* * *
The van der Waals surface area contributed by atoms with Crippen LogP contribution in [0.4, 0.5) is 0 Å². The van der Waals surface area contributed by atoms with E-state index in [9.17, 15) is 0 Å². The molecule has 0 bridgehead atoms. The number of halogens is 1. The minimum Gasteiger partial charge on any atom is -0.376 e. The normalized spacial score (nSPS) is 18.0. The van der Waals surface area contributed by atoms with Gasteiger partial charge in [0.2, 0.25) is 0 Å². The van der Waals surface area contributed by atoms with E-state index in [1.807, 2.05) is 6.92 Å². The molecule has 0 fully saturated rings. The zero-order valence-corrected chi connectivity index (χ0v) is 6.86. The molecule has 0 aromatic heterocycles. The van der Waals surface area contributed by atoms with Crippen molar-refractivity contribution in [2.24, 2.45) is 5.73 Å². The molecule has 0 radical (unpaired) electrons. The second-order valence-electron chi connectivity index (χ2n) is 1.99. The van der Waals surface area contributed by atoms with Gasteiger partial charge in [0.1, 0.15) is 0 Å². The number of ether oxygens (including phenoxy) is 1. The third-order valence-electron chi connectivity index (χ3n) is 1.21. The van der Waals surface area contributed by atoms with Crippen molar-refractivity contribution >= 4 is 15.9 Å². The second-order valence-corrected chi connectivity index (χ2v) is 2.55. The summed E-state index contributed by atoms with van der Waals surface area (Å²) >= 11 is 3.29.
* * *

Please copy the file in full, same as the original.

The van der Waals surface area contributed by atoms with Crippen LogP contribution in [0.4, 0.5) is 0 Å². The van der Waals surface area contributed by atoms with E-state index in [9.17, 15) is 0 Å². The molecule has 0 bridgehead atoms. The number of halogens is 1. The minimum Gasteiger partial charge on any atom is -0.376 e. The normalized spacial score (nSPS) is 18.0. The van der Waals surface area contributed by atoms with Gasteiger partial charge in [0.2, 0.25) is 0 Å². The van der Waals surface area contributed by atoms with E-state index in [1.807, 2.05) is 6.92 Å². The molecule has 0 fully saturated rings. The zero-order valence-corrected chi connectivity index (χ0v) is 6.86. The molecule has 0 aromatic heterocycles. The van der Waals surface area contributed by atoms with Crippen molar-refractivity contribution in [2.24, 2.45) is 5.73 Å². The molecule has 0 radical (unpaired) electrons. The second-order valence-electron chi connectivity index (χ2n) is 1.99. The van der Waals surface area contributed by atoms with Gasteiger partial charge in [0.1, 0.15) is 0 Å². The number of ether oxygens (including phenoxy) is 1. The third-order valence-electron chi connectivity index (χ3n) is 1.21. The van der Waals surface area contributed by atoms with Crippen molar-refractivity contribution >= 4 is 15.9 Å². The second-order valence-corrected chi connectivity index (χ2v) is 2.55. The summed E-state index contributed by atoms with van der Waals surface area (Å²) >= 11 is 3.29.